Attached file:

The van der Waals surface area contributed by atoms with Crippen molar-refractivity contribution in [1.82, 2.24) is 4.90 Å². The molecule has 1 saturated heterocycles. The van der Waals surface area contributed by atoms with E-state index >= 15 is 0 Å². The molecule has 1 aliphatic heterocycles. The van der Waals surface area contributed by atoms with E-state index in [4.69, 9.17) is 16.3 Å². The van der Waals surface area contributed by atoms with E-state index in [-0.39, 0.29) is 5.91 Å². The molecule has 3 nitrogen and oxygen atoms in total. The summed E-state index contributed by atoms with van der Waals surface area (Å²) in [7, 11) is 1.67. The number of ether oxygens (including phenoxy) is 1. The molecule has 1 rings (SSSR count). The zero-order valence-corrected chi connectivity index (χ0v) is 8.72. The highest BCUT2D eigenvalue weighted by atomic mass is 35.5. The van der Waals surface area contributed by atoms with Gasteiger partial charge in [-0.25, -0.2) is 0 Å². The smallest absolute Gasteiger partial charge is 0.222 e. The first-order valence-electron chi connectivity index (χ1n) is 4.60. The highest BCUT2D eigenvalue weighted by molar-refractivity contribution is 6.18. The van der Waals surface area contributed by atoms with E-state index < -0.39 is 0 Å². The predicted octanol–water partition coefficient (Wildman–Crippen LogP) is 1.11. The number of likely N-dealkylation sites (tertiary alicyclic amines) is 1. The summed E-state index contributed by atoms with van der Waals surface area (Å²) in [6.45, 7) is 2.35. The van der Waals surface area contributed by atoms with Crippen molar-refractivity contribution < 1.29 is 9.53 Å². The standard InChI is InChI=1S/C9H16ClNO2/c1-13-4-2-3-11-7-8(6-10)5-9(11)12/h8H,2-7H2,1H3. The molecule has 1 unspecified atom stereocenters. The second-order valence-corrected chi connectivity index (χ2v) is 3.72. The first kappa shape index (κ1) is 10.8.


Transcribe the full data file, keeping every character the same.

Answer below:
The van der Waals surface area contributed by atoms with Crippen molar-refractivity contribution in [1.82, 2.24) is 4.90 Å². The molecule has 1 saturated heterocycles. The van der Waals surface area contributed by atoms with E-state index >= 15 is 0 Å². The molecule has 1 aliphatic heterocycles. The van der Waals surface area contributed by atoms with E-state index in [4.69, 9.17) is 16.3 Å². The van der Waals surface area contributed by atoms with E-state index in [-0.39, 0.29) is 5.91 Å². The molecule has 3 nitrogen and oxygen atoms in total. The summed E-state index contributed by atoms with van der Waals surface area (Å²) in [7, 11) is 1.67. The number of ether oxygens (including phenoxy) is 1. The molecule has 1 rings (SSSR count). The zero-order valence-corrected chi connectivity index (χ0v) is 8.72. The highest BCUT2D eigenvalue weighted by atomic mass is 35.5. The van der Waals surface area contributed by atoms with Gasteiger partial charge in [-0.25, -0.2) is 0 Å². The smallest absolute Gasteiger partial charge is 0.222 e. The first-order valence-electron chi connectivity index (χ1n) is 4.60. The highest BCUT2D eigenvalue weighted by molar-refractivity contribution is 6.18. The van der Waals surface area contributed by atoms with E-state index < -0.39 is 0 Å². The predicted octanol–water partition coefficient (Wildman–Crippen LogP) is 1.11. The number of likely N-dealkylation sites (tertiary alicyclic amines) is 1. The summed E-state index contributed by atoms with van der Waals surface area (Å²) in [6.45, 7) is 2.35. The van der Waals surface area contributed by atoms with Crippen molar-refractivity contribution < 1.29 is 9.53 Å². The standard InChI is InChI=1S/C9H16ClNO2/c1-13-4-2-3-11-7-8(6-10)5-9(11)12/h8H,2-7H2,1H3. The molecule has 1 unspecified atom stereocenters. The second-order valence-corrected chi connectivity index (χ2v) is 3.72. The first kappa shape index (κ1) is 10.8.